I use Multipass to create virtual machines (VM) in my homelab. And, in most cases, it is followed by the execution of Ansible playbooks against these VMs in order to automate specific configurations. To be able to run Ansible playbooks against such VMs, I must always do the following pre-tasks:
- create the VM by hands from the CLI (
multipass launch ...)
- copy my ssh key into the new VM
- Create an Ansible inventory containing the IP address (which is dynamic) of my new VM
- Set the correct ssh configs
I feel that it’s a bit hacky and I could get rid of these pre-tasks to simplify my life.
I created an Ansible collection to control the whole lifecycle of Multipass instances (create, start, stop, delete…). It also makes connecting to Multipass VMs easier, without the hassle of ssh configurations. I made the collection available on Ansible Galaxy so that the community might use and benefit from my labor. In this article, I’ll show you how to use it to make your life easier.
I suppose you already have Ansible and Multipass installed on your computer. If not, don’t worry, I will guide through the process.
Because I’m on Linux, the commands below are specific to that operating system. Don’t forget to map for your operating system.
sudo snap install multipass
sudo apt update
sudo apt install python3-pip -y
sudo python3 -m pip install ansible
Install the collection
ansible-galaxy collection install theko2fi.multipass
Create a virtual machine
Now let’s create a
prepare.yml playbook file with the content below:
- name: Prepare
- name: Create a Multipass VM
Execute the playbook above with the command:
This will create and start a Multipass virtual machine (VM) named
foo on your laptop with the specifications (CPU number, memory, disk…) present in the
prepare.yml playbook file.
Run tasks in a virtual machine
The collection contains a connection plugin to run tasks on VMs.
inventory.yml file with the content below:
foois the name of the VM created previously
theko2fi.multipass.multipassis the name of the connection plugin
/usr/bin/python3is the python path present inside the VM. This need to be specified if you’re on Windows.
Let’s create a simple playbook to test our connection. In my case, I will use the
playbook.yml with the content below:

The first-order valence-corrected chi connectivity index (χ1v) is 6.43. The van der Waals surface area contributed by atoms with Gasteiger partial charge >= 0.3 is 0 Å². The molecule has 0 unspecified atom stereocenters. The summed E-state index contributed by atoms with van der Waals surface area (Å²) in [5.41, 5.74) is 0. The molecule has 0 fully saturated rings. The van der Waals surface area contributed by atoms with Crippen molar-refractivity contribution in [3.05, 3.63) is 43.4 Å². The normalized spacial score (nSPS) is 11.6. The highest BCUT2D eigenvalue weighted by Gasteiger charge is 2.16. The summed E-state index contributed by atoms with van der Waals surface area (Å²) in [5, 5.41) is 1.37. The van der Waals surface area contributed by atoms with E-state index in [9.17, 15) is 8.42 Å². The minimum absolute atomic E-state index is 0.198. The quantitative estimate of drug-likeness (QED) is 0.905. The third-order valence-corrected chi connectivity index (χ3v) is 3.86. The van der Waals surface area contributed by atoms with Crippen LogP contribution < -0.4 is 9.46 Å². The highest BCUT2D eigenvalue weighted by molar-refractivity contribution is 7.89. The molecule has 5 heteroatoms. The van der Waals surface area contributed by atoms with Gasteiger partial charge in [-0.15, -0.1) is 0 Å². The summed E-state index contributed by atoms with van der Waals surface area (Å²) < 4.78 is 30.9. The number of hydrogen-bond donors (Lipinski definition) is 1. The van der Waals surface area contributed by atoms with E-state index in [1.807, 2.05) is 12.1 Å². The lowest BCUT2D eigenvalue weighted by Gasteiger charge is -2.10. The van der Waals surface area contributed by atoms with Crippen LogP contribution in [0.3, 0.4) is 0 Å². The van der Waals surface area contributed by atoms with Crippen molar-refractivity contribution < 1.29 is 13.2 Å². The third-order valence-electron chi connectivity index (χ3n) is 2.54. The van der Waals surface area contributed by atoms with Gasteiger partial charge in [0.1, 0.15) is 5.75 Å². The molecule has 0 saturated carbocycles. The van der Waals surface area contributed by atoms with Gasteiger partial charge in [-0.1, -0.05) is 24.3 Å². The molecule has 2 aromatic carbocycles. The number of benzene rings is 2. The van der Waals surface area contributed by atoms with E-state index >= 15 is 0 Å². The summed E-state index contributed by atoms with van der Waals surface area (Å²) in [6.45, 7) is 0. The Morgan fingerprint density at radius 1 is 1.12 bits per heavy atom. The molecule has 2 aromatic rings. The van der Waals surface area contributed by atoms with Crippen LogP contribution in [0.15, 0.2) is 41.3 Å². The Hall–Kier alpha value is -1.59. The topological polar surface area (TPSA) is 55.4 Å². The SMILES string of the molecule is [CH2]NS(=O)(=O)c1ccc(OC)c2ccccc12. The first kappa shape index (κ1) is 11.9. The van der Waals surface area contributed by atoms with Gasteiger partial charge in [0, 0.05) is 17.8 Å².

- name: Run a play in the multipass VM
- name: Test the connection
- name: Install apache2
- name: Upload web page
<title>My web page</title>
<p>This is my first web page.</p>
It’s a simple playbook which will install Apache on the VM and upload a custom welcome page. It can be run with the next command:
ansible-playbook -i inventory.yml playbook.yml
And that’s it, you’re now managing your Multipass instances natively from Ansible !
Destroy a virtual machine
Let’s say we’re done with a virtual machine, and we want to get rid of it. Then purge any associated data. We can use the playbook
- name: Destroy
- name: Delete and purge a VM
Which can be executed as follows:
In that playbook, we reuse the
theko2fi.multipass.multipass_vm module used in the previous section to create the VM. But now with different argument values:
name: foo(required) the name of the VM to delete
state: absentto delete the VM
purge: trueto remove any trace of the VM existence
To deep dive into all the plugins and modules included in this collection, please check out the rich online documentation. You will find there more examples. And if you like the project, give it a star on the GitHub repository.
Thank you for reading this article all the way to the end! I hope you found the information and insights shared here to be valuable and interesting. Get in touch with me on LinkedIn.
I appreciate your support and look forward to sharing more content with you in the future. Until next time!
This post also appears on my personal Blog.